There’s truth to this. But the context matters a lot. Douglass was speaking of people who themselves had actually been enslaved, largely as a result of government intervention. Even the strictest laissez-faire libertarian would have little objection to the government restoring gains that it wrongfully seized to begin with. What Douglass did not believe, however, even late in life, is that government should be in the perpetual business of rearranging society in the service of “social justice.” In 1883, after the Supreme Court gutted the 1875 Civil Rights Act in the Civil Rights Cases, for example, Douglass took to the podium to denounce the decision as a betrayal of the Union cause. And yet, he also made a point of rejecting the idea that the government should devote itself to, in Buccola’s words, “counteracting the power of economic elites.” The government was obligated to protect civil rights in the south, Douglass told the audience—but it should not be in the business of seeking to enforce “social equality.” In other words, government should prohibit discrimination in places of public accommodation—but not violate property rights by forcing people to accept each other as equals on a personal basis. “Equality, social equality, is a matter between individuals. It is a reciprocal understanding.” While he despised racism, he respected the individual rights of racists. (And this speech, too, he saw fit to reprint in his memoirs.)

But there’s a more important point here: Douglass did believe that “freedom as noninterference” wasn’t enough—and libertarians agree with that. Social institutions are critical to enabling people to make the most of their lives. Civil society institutions—charities, scholarly associations, community organizations, social clubs—are all essential in a free society, as every libertarian, from Friedman to Hayek to Rand, has emphasized. The only dispute is whether these institutions should be operated by the government or by private initiative. Libertarians argue—I think persuasively—that they work better, more justly, more effectively, if run privately than by the state. And one might argue that the experience of the Freedmen’s Bureau is good proof of that. But the idea that libertarians think that noninterference alone is enough is really a simplistic caricature of libertarian thought.

And that opens another layer of complexity. Real life is far messier than the abstractions of any political theory, and particularly in the wake of a catastrophe like the Civil War and the collapse of Reconstruction. The advent of sharecropping and the peonage laws in the south show how racial oppression was produced by an interaction of private prejudice and government interference—which built a chain that could not easily be dissolved by applying the acid of any philosophical ideas in their purest forms. Like all people of good conscience, Douglass struggled with these questions, often torn between the temptation toward government intervention and the fact that respecting people’s freedom means they’ll often make bad choices. Another good example of this is prohibition of alcohol—a proposition Douglass opposed virtually all his life, despite being strongly opposed to drinking. There’s some evidence (I think rather vague) that he came to embrace prohibition late in life, but if so, it was only reluctantly.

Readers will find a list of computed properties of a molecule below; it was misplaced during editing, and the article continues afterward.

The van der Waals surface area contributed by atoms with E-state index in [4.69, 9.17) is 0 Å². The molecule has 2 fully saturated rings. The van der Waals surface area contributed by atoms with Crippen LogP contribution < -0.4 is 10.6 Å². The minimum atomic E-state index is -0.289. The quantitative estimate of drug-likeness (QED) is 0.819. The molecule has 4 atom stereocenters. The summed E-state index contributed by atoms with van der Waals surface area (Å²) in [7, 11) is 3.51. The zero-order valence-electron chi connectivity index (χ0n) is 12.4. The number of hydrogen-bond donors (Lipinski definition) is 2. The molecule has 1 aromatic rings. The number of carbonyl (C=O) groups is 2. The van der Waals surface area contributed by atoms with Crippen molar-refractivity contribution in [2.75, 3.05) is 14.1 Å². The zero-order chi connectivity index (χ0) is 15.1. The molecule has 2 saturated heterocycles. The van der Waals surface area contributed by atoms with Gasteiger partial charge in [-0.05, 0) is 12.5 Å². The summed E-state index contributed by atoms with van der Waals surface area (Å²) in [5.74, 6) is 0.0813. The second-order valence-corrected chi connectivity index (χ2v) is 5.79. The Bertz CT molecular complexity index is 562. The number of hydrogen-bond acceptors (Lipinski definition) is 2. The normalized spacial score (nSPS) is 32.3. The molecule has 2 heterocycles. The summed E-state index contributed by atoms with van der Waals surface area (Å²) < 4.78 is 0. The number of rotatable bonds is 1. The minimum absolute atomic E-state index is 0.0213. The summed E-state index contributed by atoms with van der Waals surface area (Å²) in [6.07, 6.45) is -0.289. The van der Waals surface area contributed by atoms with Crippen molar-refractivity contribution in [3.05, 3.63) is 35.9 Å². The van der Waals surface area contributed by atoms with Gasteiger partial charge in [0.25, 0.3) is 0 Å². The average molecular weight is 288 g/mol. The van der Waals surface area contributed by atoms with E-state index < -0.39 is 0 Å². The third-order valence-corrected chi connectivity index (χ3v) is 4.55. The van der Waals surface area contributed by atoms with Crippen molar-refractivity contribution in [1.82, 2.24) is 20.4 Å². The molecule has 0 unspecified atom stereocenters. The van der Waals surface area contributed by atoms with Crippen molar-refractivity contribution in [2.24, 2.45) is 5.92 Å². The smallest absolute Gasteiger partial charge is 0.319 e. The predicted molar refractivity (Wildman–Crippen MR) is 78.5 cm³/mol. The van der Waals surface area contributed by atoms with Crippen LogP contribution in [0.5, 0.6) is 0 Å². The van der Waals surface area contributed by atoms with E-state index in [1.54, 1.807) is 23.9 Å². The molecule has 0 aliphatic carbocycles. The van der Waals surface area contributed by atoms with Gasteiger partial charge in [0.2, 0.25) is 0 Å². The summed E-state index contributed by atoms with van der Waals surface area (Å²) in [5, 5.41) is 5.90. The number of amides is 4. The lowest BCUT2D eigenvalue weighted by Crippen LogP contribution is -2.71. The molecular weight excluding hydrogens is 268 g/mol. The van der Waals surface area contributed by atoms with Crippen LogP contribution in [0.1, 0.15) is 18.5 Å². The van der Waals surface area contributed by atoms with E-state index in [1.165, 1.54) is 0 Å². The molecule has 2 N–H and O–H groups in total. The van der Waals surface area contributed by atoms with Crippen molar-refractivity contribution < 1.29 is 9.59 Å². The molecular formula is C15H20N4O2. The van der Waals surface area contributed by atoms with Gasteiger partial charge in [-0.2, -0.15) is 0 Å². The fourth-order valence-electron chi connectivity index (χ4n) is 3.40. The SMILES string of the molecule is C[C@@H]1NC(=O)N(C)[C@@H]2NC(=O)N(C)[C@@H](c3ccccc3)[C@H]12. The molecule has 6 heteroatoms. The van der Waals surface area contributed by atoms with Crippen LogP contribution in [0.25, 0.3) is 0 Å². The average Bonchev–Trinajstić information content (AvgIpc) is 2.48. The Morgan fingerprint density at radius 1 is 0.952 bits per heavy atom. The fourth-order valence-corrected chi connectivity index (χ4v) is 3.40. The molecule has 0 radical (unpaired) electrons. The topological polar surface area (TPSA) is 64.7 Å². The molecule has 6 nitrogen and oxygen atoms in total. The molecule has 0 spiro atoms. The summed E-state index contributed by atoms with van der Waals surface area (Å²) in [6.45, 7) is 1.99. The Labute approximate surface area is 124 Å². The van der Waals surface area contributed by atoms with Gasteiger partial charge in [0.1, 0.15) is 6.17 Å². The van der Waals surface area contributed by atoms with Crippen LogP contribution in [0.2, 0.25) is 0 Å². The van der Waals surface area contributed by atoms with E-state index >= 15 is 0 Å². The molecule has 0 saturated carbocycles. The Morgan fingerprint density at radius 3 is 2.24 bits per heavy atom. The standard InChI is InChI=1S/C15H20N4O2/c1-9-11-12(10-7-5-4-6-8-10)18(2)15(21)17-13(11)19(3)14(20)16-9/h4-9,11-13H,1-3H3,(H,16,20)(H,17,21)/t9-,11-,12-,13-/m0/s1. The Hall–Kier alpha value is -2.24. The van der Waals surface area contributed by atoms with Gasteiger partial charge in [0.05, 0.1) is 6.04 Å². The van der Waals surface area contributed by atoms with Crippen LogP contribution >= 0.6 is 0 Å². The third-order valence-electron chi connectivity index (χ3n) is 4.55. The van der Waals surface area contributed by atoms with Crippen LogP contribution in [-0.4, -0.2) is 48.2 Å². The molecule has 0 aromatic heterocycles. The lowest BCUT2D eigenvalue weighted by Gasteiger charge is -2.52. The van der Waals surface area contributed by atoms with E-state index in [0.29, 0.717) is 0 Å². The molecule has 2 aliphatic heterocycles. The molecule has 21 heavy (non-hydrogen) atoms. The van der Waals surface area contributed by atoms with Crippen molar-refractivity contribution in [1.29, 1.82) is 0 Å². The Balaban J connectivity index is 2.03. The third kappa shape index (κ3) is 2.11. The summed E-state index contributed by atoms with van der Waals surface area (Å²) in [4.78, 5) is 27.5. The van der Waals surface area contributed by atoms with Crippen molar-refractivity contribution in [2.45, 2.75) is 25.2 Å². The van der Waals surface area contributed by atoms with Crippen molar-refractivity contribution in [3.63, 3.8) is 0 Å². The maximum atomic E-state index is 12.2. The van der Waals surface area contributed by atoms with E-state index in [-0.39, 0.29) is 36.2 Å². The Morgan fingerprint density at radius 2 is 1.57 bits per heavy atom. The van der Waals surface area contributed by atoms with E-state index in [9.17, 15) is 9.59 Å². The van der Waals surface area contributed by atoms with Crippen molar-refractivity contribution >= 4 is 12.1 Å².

I make clear in my book that Douglass wasn’t a “pure” libertarian—if that term means anything. Indeed, his rejection of the “state action doctrine” in his speech on the Civil Rights Cases is quite un-libertarian. But even with these factors considered, I think it’s false to say that Douglass abandoned his belief in “freedom as noninterference.” There is no evidence of his thinking that government should redistribute wealth indefinitely to accomplish lasting economic equality. He certainly did not believe in anything like a regulatory welfare state. He was a radical individualist, who, even when he did think government should intervene, confined that to removing the weights that had been imposed upon them, so that they could achieve their own individual goals.

Over a public career that lasted a half-century, Douglass took many directions, but the overriding theme of his thought was that all people are created equal, with an inalienable right to their own lives, their own liberties, and the pursuit of their own happiness, without interference from others or obstruction from the state. And I think the best label for that is libertarian.

Timothy Sandefur is Vice President for Litigation and holds the Duncan Chair in Constitutional Government at the Goldwater Institute.